Jerry didn’t make it that night, but I did. I was blown away by the power of David’s words, capturing the rhythms and cadences of those mean streets that he called home in Chicago’s Puerto Rican barrio. David, who was a year or two younger than me, in his mid-twenties, truly was a poet, and I envied him for his achievements at such a young age. That night I bought his book “Despertando.”
Over the years, I bumped into David a few times at both political and cultural events. He read poems at Mayor Harold Washington’s inaugurations and funeral. He had good street cred, and was admired greatly both in his own community and citywide. He died last year at the age of 66. This year, on December 6, David will be inducted into the Chicago Literary Hall of Fame. For more information on the induction ceremony go to www.chicagoliteraryhof.org
The 2014 induction class of six for the Chicago Literary Hall of Fame definitely has a poetic tilt to it. Three of the inductees, Edgar Lee Masters, Margaret Walker and David Hernandez are known first and foremost as poets. A fourth, Shel Silverstein wrote copious poetry, as well as children’s’ books and popular songs. A fifth, Margaret Anderson, introduced Ezra Pound and T.S. Eliot to the American literary scene by publishing their poems in her periodical, The Little Review. Only the sixth, the writer Willard Motley, does not seem to have any connection to the world of poetry.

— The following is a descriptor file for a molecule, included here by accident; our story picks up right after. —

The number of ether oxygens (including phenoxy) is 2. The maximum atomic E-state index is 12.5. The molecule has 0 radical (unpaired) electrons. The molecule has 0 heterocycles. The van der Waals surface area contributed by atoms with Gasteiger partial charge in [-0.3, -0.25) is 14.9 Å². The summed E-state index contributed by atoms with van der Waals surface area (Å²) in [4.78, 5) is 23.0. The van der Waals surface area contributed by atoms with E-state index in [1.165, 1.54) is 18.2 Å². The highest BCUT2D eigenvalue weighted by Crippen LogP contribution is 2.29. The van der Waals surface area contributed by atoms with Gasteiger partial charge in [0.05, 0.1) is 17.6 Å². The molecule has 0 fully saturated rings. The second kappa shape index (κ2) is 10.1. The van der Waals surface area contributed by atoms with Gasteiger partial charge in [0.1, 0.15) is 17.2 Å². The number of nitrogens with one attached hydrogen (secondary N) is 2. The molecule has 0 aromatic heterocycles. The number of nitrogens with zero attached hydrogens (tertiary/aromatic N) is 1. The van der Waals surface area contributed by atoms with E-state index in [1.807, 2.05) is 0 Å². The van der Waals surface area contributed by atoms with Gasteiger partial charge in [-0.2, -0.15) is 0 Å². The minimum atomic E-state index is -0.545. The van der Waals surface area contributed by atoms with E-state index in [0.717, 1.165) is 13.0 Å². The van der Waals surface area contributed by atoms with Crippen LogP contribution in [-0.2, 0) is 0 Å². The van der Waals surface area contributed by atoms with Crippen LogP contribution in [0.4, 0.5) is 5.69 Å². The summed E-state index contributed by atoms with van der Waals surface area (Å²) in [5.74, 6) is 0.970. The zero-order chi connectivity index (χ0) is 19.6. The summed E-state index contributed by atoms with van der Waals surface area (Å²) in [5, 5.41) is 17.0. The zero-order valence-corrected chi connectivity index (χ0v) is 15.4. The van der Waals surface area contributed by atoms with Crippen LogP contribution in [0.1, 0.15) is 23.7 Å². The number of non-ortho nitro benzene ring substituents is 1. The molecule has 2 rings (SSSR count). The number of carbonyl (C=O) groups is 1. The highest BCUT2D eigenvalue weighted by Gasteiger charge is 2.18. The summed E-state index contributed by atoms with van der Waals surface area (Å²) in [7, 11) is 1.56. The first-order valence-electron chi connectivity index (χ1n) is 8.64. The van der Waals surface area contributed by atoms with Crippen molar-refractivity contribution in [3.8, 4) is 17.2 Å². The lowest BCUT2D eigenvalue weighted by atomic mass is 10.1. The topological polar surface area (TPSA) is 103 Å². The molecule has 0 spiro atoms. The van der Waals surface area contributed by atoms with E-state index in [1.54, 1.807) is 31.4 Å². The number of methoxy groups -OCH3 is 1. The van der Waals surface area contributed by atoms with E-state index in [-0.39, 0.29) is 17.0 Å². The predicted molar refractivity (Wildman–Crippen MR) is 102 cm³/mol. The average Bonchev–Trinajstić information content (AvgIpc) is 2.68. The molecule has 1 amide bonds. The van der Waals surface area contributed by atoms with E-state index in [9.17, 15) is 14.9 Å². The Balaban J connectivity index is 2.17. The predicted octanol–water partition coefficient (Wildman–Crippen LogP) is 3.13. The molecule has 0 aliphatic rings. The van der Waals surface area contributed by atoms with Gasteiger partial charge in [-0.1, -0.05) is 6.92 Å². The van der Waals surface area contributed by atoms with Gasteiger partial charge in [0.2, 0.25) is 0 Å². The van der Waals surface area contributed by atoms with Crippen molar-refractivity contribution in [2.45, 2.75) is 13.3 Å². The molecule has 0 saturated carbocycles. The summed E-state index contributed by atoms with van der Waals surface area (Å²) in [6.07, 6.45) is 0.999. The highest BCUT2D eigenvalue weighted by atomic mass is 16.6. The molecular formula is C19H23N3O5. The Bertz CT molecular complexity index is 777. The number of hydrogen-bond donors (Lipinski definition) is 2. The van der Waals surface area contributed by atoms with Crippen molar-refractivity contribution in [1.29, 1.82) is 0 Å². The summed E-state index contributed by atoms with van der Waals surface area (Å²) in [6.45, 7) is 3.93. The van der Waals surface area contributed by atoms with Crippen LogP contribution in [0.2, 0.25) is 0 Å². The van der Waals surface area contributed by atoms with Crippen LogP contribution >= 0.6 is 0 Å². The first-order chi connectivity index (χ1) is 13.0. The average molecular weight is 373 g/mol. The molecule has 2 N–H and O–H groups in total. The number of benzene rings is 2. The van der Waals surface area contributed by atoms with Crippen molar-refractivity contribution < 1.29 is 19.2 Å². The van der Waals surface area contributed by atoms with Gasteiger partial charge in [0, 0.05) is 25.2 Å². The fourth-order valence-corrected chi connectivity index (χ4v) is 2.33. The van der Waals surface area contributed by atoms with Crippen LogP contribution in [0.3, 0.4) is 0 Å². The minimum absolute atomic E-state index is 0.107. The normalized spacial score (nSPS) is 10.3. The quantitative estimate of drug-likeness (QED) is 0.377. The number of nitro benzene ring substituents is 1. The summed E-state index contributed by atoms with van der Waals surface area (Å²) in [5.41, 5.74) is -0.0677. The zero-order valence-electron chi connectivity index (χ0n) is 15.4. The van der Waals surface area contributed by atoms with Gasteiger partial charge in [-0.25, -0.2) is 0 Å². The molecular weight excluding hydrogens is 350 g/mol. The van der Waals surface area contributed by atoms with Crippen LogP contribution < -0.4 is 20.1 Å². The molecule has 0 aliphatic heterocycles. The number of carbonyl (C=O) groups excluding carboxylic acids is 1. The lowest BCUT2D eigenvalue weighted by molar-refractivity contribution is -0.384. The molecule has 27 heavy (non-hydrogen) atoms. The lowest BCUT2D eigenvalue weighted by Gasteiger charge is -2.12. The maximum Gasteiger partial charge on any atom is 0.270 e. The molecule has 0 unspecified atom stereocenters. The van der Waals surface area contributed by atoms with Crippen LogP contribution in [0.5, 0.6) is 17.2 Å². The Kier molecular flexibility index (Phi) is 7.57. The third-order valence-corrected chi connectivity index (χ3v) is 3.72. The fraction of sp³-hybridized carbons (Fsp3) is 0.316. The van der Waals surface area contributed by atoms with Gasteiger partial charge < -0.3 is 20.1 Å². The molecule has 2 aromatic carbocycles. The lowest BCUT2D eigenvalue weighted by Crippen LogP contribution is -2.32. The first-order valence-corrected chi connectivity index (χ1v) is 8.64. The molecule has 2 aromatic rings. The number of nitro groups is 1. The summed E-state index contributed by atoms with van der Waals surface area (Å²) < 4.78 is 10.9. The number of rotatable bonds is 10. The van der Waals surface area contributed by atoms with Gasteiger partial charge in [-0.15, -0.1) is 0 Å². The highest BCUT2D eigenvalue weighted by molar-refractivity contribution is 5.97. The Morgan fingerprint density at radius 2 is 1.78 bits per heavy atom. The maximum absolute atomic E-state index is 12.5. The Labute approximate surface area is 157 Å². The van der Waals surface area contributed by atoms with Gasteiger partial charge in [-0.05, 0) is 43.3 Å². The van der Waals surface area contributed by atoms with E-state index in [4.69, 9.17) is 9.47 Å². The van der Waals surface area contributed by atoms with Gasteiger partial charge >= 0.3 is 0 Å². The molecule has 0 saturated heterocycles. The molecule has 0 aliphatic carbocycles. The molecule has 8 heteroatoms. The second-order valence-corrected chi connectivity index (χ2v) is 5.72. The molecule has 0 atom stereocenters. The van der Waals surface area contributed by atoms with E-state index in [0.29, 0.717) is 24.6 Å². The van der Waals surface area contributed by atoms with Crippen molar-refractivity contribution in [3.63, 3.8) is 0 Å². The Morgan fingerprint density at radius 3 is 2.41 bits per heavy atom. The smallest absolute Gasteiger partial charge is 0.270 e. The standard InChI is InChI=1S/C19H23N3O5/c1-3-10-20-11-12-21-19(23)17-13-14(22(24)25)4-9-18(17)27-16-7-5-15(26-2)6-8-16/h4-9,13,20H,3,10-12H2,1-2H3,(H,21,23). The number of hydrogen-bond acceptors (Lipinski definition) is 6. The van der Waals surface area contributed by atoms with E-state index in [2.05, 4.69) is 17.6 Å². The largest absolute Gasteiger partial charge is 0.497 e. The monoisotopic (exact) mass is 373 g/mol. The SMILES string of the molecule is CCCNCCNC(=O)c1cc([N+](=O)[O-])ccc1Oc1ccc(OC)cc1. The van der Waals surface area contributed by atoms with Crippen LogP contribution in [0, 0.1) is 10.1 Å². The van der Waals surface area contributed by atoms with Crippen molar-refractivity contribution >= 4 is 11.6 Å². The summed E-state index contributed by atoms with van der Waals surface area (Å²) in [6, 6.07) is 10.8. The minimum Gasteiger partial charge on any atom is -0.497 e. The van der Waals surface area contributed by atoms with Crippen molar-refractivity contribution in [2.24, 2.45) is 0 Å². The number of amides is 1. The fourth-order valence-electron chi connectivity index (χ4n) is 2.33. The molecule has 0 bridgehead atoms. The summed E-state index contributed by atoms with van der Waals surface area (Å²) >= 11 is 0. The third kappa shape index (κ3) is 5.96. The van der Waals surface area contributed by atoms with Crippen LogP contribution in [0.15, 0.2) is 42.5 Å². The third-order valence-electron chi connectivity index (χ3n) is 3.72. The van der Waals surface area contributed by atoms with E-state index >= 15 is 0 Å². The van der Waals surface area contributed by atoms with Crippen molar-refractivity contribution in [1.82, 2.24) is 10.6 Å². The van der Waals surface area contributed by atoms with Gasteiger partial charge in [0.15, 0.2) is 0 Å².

Join me and other friends and supporters of the Chicago Literary Hall of Fame as we induct this poetic group at a ceremony in the Frank Lloyd Wright-designed Ganz Hall at Roosevelt University on the evening of December 6. For more information go to http://www.chicagoliteraryhof.org
Anne and I toured Chicago’s historic Fine Arts Building today and came across room number 917, the first home of The Little Review, from 1914 until 1917. Margaret Anderson was the founder and editor of The Little Review , a highly influential literary magazine that published, early on in their careers, notables such as James Joyce, Ezra Pond and Carl Sandburg, just to name a few.
Margaret Anderson was one of two grande dames of the Chicago Literary Renaissance that took place in the first two decades of the 20th century (the other being Harriet Monroe, founder of Poetry magazine). Interestingly, Ms. Monroe also, at one time, had an office in the Fine Arts Building.
Ms. Anderson will be inducted into the Chicago Literary Hall of Fame this coming December 6th, at a ceremony in Roosevelt University’s magnificent Ganz Hall. To find out more about the ceremony go to chicagoliteraryhof.org.